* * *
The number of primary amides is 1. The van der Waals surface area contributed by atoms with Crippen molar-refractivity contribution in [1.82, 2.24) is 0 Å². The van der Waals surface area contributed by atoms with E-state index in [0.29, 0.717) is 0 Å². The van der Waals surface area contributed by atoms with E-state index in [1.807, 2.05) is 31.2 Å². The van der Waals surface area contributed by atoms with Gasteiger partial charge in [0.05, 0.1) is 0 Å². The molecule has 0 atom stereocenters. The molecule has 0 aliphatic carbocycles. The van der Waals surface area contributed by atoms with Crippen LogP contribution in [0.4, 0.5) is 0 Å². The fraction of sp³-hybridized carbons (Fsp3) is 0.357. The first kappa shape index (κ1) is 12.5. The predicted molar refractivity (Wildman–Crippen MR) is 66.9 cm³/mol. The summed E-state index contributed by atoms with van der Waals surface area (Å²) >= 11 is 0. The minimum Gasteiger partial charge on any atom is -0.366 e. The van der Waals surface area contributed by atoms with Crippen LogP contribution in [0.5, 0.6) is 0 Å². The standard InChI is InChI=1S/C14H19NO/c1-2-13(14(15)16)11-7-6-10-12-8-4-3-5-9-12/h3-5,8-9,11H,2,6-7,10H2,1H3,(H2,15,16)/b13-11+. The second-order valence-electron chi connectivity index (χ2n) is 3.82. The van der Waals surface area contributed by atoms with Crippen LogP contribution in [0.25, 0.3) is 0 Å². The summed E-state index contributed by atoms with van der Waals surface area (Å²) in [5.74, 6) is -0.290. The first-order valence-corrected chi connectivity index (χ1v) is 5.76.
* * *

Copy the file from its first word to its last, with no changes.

The number of primary amides is 1. The van der Waals surface area contributed by atoms with Crippen molar-refractivity contribution in [1.82, 2.24) is 0 Å². The van der Waals surface area contributed by atoms with E-state index in [0.29, 0.717) is 0 Å². The van der Waals surface area contributed by atoms with E-state index in [1.807, 2.05) is 31.2 Å². The van der Waals surface area contributed by atoms with Gasteiger partial charge in [0.05, 0.1) is 0 Å². The molecule has 0 atom stereocenters. The molecule has 0 aliphatic carbocycles. The van der Waals surface area contributed by atoms with Crippen LogP contribution in [0.4, 0.5) is 0 Å². The fraction of sp³-hybridized carbons (Fsp3) is 0.357. The first kappa shape index (κ1) is 12.5. The predicted molar refractivity (Wildman–Crippen MR) is 66.9 cm³/mol. The summed E-state index contributed by atoms with van der Waals surface area (Å²) >= 11 is 0. The minimum Gasteiger partial charge on any atom is -0.366 e. The van der Waals surface area contributed by atoms with Crippen LogP contribution in [0.5, 0.6) is 0 Å². The standard InChI is InChI=1S/C14H19NO/c1-2-13(14(15)16)11-7-6-10-12-8-4-3-5-9-12/h3-5,8-9,11H,2,6-7,10H2,1H3,(H2,15,16)/b13-11+. The second-order valence-electron chi connectivity index (χ2n) is 3.82. The van der Waals surface area contributed by atoms with Crippen LogP contribution in [0.25, 0.3) is 0 Å². The summed E-state index contributed by atoms with van der Waals surface area (Å²) in [5.74, 6) is -0.290. The first-order valence-corrected chi connectivity index (χ1v) is 5.76.